Does alcohol weaken the immune system?

It’s no secret that your immune system plays an important role in your health and wellbeing. When you fall ill or get an infection, your immune system recognizes the infection and attacks it. While it may take time for the immune system to recognize and fight off the infection, it eventually becomes strong enough and builds up a full response. This allows you to get better as your immune system eliminates the infection.

Unfortunately, excessive alcohol consumption can suppress your immune system, making you vulnerable to infections caused by bacteria and viruses. This raises your risk of several bacterial infections, including UTIs (urinary tract infections).

Since alcohol can suppress your immune system, your body might take longer to recognize and fight off a developing infection. Hence, you may feel worse than you would normally if your body system didn’t contain any alcohol. In extreme cases, such as individuals with a drinking problem, the immune system may fail to overcome the infection because it’s not strong enough. This forces you to treat the infection with antibiotics to prevent the infection from developing further.

What are the short-term effects of alcohol on the immune system?

It’s normal to assume that you can only weaken your immune system when you take large amounts of alcohol. But this isn’t always the case. According to the NIAAA (National Institute on Alcohol Abuse and Alcoholism), a single episode of alcohol consumption can suppress your immune system for up to 24 hours. Other studies also show that drinking once can weaken your immune system afterwards for a short period.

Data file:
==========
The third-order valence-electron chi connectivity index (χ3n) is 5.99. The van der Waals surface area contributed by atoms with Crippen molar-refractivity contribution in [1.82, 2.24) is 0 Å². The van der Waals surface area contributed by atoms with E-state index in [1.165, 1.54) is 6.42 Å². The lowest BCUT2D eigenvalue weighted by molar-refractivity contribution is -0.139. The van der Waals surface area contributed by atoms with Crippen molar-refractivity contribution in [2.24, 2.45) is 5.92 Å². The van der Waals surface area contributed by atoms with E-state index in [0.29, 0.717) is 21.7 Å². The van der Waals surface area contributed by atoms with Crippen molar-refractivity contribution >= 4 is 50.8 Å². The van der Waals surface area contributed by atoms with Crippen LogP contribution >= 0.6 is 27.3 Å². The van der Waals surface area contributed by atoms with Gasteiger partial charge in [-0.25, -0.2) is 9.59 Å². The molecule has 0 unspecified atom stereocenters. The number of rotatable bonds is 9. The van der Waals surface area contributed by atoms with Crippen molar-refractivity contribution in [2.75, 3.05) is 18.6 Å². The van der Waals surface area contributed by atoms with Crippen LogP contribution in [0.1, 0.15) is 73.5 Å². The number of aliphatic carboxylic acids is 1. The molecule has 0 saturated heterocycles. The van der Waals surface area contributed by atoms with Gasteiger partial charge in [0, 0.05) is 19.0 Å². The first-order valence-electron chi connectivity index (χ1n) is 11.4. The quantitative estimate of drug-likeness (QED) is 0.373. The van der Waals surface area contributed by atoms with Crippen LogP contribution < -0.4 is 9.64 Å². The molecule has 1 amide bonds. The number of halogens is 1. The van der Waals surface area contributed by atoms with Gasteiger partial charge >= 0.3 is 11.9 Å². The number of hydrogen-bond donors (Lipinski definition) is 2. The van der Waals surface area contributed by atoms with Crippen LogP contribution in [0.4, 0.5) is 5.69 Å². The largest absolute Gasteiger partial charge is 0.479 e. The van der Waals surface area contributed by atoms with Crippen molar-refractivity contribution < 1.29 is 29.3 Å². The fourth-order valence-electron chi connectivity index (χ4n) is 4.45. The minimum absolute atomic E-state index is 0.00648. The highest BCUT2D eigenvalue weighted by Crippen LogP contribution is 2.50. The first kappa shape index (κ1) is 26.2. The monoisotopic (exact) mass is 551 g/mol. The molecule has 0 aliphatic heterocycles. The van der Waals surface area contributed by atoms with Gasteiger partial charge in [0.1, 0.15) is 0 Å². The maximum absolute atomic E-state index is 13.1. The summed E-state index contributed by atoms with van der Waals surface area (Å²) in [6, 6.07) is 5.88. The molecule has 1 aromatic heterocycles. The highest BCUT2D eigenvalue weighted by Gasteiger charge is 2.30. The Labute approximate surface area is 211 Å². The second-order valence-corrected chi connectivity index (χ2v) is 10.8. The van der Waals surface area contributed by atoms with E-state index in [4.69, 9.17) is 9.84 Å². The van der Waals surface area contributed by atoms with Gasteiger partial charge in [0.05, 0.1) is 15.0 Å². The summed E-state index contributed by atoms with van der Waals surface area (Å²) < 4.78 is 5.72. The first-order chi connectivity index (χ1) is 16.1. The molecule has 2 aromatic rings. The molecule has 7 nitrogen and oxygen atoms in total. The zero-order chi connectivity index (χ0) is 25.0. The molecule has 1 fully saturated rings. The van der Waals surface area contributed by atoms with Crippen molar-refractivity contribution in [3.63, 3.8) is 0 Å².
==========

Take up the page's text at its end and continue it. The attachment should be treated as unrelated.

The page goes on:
What are the long-term changes in the immune system of an alcoholic?

Chronic alcoholics risk long-term damage to their immune systems as studies show alcohol can affect every area of the immune system. Although understanding the effects of alcohol on the immune system at a cellular and chemical level is complex and difficult, it’s evident it can create significant immune system problems.

For example, an alcoholic is more likely to develop infections that a healthy person wouldn’t normally get. Additionally, the long-term changes alcohol causes to the body result in inflammation, which wouldn’t normally occur in an alcohol-free body.

How much alcohol is too much?

Alcohol consumption has held and continues to hold an essential role in bonding and social engagement. Unfortunately, it has caused negative outcomes such as addiction and alcohol dependence. Studies on alcohol consumption and the daily “healthy” amount are controversial and unproven. Some suggest that moderate alcohol intake can have positive effects on the immune system, while others encourage light drinking in social settings such as parties.

However, drawing the fine line between heavy drinking and casual drinking can be difficult. According to NIAAA, heavy drinking involves consuming more than three drinks per day for females and four drinks per day for males. But, remember, the more you drink, the higher your tolerance. So, you may find yourself going for a fifth or sixth drink to achieve the same high you got from two drinks.

Ultimately, the most effective way to ensure alcohol doesn’t suppress your immune system is to avoid alcohol consumption altogether. It’s essential to note that light drinkers, who are defined as people that consume less than one drink a day for women and less than two drinks a day for men, are less likely to experience a weak immune system than heavy drinkers. However, staying away from alcohol is the only way to be safe and ensure your immune system remains strong and healthy.